An introduction to social media for small charities

hi my name is Poppy and I’m the
communications coordinator here at the SCC. Today I’m going to be talking to you
about social media – how to use it and why you should be using it at your small
charity you probably heard a lot about social
media, you may already be involved in one of the platforms you may already have a
Twitter or a Facebook or you may have nothing at all and just want to get
started either way hopefully after this
webinar you’ll be able to feel confident approaching these platforms and
confident in using them more to help your #SmallButVital charity. So I’m
going to be looking at the big four that’s Twitter, Facebook, Linkedin, and
Instagram – these are the platforms that are free to use, they’re easy to use,
they’ve got their analytics, their own advantages, their own disadvantages. But
hopefully there’ll be something that you can take away and implement in your
#SmallButVital charity. First off I’m going to be talking a little bit about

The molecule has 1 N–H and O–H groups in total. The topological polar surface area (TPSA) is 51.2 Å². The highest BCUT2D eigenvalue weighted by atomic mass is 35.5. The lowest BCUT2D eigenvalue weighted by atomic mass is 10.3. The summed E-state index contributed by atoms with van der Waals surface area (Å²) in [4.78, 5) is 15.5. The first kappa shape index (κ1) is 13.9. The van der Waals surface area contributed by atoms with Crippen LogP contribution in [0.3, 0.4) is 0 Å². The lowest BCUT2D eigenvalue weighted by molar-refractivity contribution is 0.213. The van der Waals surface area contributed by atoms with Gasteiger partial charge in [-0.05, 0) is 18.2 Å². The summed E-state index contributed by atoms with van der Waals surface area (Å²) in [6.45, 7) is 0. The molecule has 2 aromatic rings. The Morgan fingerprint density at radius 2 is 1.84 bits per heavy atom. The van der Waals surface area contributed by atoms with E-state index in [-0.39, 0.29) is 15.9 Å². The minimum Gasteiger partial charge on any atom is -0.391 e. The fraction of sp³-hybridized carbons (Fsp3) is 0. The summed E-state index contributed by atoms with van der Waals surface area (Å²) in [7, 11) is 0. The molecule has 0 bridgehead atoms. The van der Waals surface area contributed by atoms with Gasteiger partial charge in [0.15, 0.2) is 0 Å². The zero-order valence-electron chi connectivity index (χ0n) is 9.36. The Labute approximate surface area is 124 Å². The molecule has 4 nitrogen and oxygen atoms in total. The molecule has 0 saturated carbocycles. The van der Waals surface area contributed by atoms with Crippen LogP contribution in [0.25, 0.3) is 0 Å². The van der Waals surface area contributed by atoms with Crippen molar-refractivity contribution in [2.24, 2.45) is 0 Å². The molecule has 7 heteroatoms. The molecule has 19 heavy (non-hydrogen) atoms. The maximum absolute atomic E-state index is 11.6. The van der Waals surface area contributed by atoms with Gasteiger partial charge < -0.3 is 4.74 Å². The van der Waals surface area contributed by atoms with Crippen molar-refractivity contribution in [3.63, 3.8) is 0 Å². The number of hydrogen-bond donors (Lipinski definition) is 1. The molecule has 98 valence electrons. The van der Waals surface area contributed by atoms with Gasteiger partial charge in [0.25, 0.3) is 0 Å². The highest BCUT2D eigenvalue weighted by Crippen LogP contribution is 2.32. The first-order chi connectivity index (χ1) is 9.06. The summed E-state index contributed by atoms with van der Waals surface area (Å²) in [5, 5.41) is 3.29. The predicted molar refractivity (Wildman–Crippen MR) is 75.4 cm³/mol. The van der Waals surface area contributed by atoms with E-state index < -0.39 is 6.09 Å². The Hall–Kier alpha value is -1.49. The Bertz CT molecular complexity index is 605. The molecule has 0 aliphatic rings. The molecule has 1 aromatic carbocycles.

Twitter. So this is free to set up it’s really easy to use it’s recognizable and
it’s got a potentially really big reach it’s also got its own in-built analytics
which makes it easy for you to experiment and find out when you strike
gold. So a couple of things that’s crucial to know about how Twitter works –
so you want to start a Twitter account, what you do first is you need
to pick a handle (your “@xxx”) this is how people can identify you find you connect with you
– all sorts – so it’s quite important if you can that this is relevant to your
charity. The second thing is make sure you’ve got a picture. So on Twitter
when you’re setting up your page you’ll have to make two decisions: one is about
your banner and the other about your profile image this is important because
it gives legitimacy to your charity and is also an additional branding
opportunity so for us we use our brand because we have a logo but if you don’t
have a logo then don’t worry but what you should be doing is looking for
images you can use that are relevant to your charity and are clear so that
someone can look at it on a mobile phone and recognize that that is you. Equally
with your banner make sure that it’s got the sort of right
dimensions (see description for dimensions!) that it’s not fuzzy, those kind of really basic things can help